The draft Anti-Corruption Law approved by the National Assembly, with 107 votes, “did not help” the government’s strategy in its anti-corruption purpose.
That was one of the arguments used by the Executive to totally veto the bill approved on August 14, which proposed the advance confiscation of property, made changes to Article 370 of the Comprehensive Criminal Code on illicit association and nullified the prerequisite of the Comptroller’s report to initiate inquiries.
Johana Pesántez, legal secretary of the Presidency, said that these are technical and legal reasons that led the regime to veto the bill because “it really was not a law that in itself helped us with this strategy proposed by the national government in the fight against corruption”.
He added that what was approved by the Legislature had certain legal characteristics that could lead the justice operator to create a series of “confusions” within the application to it; and also lengthened certain procedural stages that were not necessary.
He indicated that the objected bill sought a confiscation without sentence when confiscation in itself is a penalty; therefore, “how can a seizure occur if there is no sentence?” he asked.
President Lenin Moreno announced last night that he submitted a new draft Anticorruption Law to the National Assembly. The announcement was made just when the deadline for the Executive to pronounce on the legal body expired. This after the accusations of César Montúfar, private accuser of former Vice President Jorge Glas, who indicated that the document would benefit the former president
Pesántez was in charge of presenting the anticorruption and protection of the whistleblower project in Parliament, which complements those reforms that the Executive presented on the seizure of property and the extinction of ownership.
The official stressed that the new proposal proposes the protection of the complainant and the economic reward for those who provide effective information to recover the stolen money.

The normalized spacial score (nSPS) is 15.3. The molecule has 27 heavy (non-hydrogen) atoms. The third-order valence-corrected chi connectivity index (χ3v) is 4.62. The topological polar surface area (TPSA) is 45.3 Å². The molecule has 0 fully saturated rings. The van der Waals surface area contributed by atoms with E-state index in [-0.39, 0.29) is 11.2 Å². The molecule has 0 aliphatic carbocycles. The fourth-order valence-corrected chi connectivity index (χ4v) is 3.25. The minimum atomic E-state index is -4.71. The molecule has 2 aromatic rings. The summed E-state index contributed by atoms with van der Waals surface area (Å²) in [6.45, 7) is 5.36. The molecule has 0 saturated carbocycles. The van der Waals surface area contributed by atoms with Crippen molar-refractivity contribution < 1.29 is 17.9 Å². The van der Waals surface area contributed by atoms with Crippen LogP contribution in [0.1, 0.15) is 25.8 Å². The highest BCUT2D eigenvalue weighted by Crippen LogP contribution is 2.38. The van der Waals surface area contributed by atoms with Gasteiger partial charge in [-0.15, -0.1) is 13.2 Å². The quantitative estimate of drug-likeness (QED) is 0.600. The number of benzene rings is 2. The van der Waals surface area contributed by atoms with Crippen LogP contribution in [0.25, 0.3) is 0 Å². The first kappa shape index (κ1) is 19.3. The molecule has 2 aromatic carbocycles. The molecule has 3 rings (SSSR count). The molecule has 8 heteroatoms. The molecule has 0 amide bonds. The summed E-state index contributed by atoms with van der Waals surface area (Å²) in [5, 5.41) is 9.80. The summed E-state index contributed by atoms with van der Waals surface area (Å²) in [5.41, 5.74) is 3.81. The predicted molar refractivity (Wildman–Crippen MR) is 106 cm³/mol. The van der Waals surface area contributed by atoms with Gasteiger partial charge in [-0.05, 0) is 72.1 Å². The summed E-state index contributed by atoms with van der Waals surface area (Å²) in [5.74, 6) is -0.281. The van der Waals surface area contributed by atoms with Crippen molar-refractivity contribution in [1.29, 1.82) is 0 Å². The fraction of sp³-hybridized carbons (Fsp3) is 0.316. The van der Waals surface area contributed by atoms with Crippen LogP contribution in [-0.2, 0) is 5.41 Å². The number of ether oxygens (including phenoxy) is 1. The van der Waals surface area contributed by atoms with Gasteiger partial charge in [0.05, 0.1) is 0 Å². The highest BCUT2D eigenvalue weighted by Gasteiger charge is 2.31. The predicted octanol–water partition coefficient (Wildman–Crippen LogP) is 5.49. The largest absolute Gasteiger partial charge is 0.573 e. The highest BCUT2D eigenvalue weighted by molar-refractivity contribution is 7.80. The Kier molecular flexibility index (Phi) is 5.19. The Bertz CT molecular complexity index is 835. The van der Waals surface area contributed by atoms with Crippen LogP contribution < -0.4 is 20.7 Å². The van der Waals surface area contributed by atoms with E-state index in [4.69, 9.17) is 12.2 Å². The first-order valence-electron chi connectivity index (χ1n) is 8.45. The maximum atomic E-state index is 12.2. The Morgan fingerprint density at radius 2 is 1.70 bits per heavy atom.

Effective cooperation is proposed for the whistleblower and a period of 90 days is established so that people who know that they own assets that are not their own but of third parties.
In the Assembly, members of the Justice Commission questioned the veto, and according to its president, Marcela Aguiñaga, it is regrettable that the Executive has echoed “certain politicians” who seek the media to obtain revenues and confuse what is really approved as a reform in the criminal offense.
Lourdes Cuesta (CREO) said that the approval at no time tried to benefit former Vice President Jorge Glas, sentenced for this crime, as stated by César Montúfar, ex-legislator
Henry Cucalón (PSC) said that while the Executive has the right to veto a project, I hope it was not for something that “is an infamy to say that a law has been made to benefit Jorge Glas.”
The Executive project proposes an economic compensation of up to 20% of what the State can recover for the person who provides data, instruments, effects, goods or accurate, true and verifiable information that contribute to the investigation, location and recovery of assets obtained illegally. The economic compensation will be applicable for those cases in which state resources are involved or that have been obtained to the detriment of the State.
The Executive’s proposal guarantees the protection and even a public acknowledgment to the public servant who denounces acts of corruption duly substantiated and who verifies the veracity of the fact.
The bill establishes the attribution of the State to exercise immediately the right of repetition against the persons responsible for the damage caused, without prejudice to civil, criminal and administrative responsibilities. When a conviction is reformed or revoked, the State will make reparation to the person who has suffered a penalty as a result of such sentence, and will repeat it against those who formulated it. (I)